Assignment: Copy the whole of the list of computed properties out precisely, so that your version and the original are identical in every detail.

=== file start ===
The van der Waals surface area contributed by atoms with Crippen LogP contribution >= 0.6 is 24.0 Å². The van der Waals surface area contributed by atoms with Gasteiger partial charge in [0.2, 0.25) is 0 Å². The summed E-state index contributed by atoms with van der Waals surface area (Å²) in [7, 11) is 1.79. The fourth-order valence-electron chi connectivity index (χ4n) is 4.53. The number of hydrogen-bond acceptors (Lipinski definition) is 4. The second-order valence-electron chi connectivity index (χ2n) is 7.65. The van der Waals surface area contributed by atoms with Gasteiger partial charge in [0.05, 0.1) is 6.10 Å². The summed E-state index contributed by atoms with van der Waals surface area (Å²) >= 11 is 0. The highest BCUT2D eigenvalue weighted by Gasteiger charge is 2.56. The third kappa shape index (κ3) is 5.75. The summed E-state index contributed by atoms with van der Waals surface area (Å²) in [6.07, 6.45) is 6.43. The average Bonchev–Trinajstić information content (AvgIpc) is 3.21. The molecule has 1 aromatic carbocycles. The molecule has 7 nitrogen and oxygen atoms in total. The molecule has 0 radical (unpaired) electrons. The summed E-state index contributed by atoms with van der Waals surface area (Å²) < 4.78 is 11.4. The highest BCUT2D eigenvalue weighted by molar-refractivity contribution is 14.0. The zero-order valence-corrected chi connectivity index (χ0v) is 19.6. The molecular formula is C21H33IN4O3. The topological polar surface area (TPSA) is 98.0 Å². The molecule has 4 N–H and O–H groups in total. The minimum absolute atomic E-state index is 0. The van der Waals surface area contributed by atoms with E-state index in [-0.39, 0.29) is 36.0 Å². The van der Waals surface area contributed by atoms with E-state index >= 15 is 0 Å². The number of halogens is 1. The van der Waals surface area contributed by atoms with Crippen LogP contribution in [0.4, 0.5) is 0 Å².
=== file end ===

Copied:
The van der Waals surface area contributed by atoms with Crippen LogP contribution >= 0.6 is 24.0 Å². The van der Waals surface area contributed by atoms with Gasteiger partial charge in [0.2, 0.25) is 0 Å². The summed E-state index contributed by atoms with van der Waals surface area (Å²) in [7, 11) is 1.79. The fourth-order valence-electron chi connectivity index (χ4n) is 4.53. The number of hydrogen-bond acceptors (Lipinski definition) is 4. The second-order valence-electron chi connectivity index (χ2n) is 7.65. The van der Waals surface area contributed by atoms with Gasteiger partial charge in [0.05, 0.1) is 6.10 Å². The summed E-state index contributed by atoms with van der Waals surface area (Å²) >= 11 is 0. The highest BCUT2D eigenvalue weighted by Gasteiger charge is 2.56. The third kappa shape index (κ3) is 5.75. The summed E-state index contributed by atoms with van der Waals surface area (Å²) in [6.07, 6.45) is 6.43. The average Bonchev–Trinajstić information content (AvgIpc) is 3.21. The molecule has 1 aromatic carbocycles. The molecule has 7 nitrogen and oxygen atoms in total. The molecule has 0 radical (unpaired) electrons. The summed E-state index contributed by atoms with van der Waals surface area (Å²) < 4.78 is 11.4. The highest BCUT2D eigenvalue weighted by molar-refractivity contribution is 14.0. The zero-order valence-corrected chi connectivity index (χ0v) is 19.6. The molecular formula is C21H33IN4O3. The topological polar surface area (TPSA) is 98.0 Å². The molecule has 4 N–H and O–H groups in total. The minimum absolute atomic E-state index is 0. The van der Waals surface area contributed by atoms with E-state index in [-0.39, 0.29) is 36.0 Å². The van der Waals surface area contributed by atoms with E-state index >= 15 is 0 Å². The number of halogens is 1. The van der Waals surface area contributed by atoms with Crippen LogP contribution in [0.4, 0.5) is 0 Å².